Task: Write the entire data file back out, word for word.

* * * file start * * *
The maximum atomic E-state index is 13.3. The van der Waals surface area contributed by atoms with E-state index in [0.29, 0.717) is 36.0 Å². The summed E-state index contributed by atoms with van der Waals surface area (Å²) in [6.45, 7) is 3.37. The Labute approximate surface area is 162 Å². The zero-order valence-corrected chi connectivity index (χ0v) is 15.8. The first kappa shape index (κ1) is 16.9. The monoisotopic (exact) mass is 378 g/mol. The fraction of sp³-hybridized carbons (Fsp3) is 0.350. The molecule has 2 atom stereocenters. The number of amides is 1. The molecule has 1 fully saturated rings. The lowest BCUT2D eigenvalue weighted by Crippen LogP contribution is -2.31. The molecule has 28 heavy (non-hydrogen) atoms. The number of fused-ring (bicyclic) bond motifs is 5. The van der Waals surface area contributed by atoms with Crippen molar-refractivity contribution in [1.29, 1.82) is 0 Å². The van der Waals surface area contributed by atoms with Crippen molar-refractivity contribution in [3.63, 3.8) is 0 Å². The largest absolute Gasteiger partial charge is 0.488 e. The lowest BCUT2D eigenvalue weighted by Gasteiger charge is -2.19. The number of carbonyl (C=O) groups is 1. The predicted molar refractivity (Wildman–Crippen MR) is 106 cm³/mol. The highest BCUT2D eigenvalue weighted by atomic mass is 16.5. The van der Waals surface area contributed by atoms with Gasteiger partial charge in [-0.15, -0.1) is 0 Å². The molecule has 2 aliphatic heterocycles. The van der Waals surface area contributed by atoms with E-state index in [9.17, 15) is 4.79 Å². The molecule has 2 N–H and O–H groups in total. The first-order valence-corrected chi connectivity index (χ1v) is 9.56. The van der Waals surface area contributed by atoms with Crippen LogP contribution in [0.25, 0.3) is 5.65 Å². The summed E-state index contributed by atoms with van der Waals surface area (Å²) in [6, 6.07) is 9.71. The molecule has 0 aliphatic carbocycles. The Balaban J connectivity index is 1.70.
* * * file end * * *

The maximum atomic E-state index is 13.3. The van der Waals surface area contributed by atoms with E-state index in [0.29, 0.717) is 36.0 Å². The summed E-state index contributed by atoms with van der Waals surface area (Å²) in [6.45, 7) is 3.37. The Labute approximate surface area is 162 Å². The zero-order valence-corrected chi connectivity index (χ0v) is 15.8. The first kappa shape index (κ1) is 16.9. The monoisotopic (exact) mass is 378 g/mol. The fraction of sp³-hybridized carbons (Fsp3) is 0.350. The molecule has 2 atom stereocenters. The number of amides is 1. The molecule has 1 fully saturated rings. The lowest BCUT2D eigenvalue weighted by Crippen LogP contribution is -2.31. The molecule has 28 heavy (non-hydrogen) atoms. The number of fused-ring (bicyclic) bond motifs is 5. The van der Waals surface area contributed by atoms with Crippen molar-refractivity contribution in [1.29, 1.82) is 0 Å². The van der Waals surface area contributed by atoms with Crippen molar-refractivity contribution in [3.63, 3.8) is 0 Å². The largest absolute Gasteiger partial charge is 0.488 e. The lowest BCUT2D eigenvalue weighted by Gasteiger charge is -2.19. The number of carbonyl (C=O) groups is 1. The predicted molar refractivity (Wildman–Crippen MR) is 106 cm³/mol. The highest BCUT2D eigenvalue weighted by atomic mass is 16.5. The van der Waals surface area contributed by atoms with Gasteiger partial charge in [-0.15, -0.1) is 0 Å². The molecule has 2 aliphatic heterocycles. The van der Waals surface area contributed by atoms with E-state index in [9.17, 15) is 4.79 Å². The molecule has 2 N–H and O–H groups in total. The first-order valence-corrected chi connectivity index (χ1v) is 9.56. The van der Waals surface area contributed by atoms with Crippen LogP contribution in [0.25, 0.3) is 5.65 Å². The summed E-state index contributed by atoms with van der Waals surface area (Å²) in [6, 6.07) is 9.71. The molecule has 0 aliphatic carbocycles. The Balaban J connectivity index is 1.70.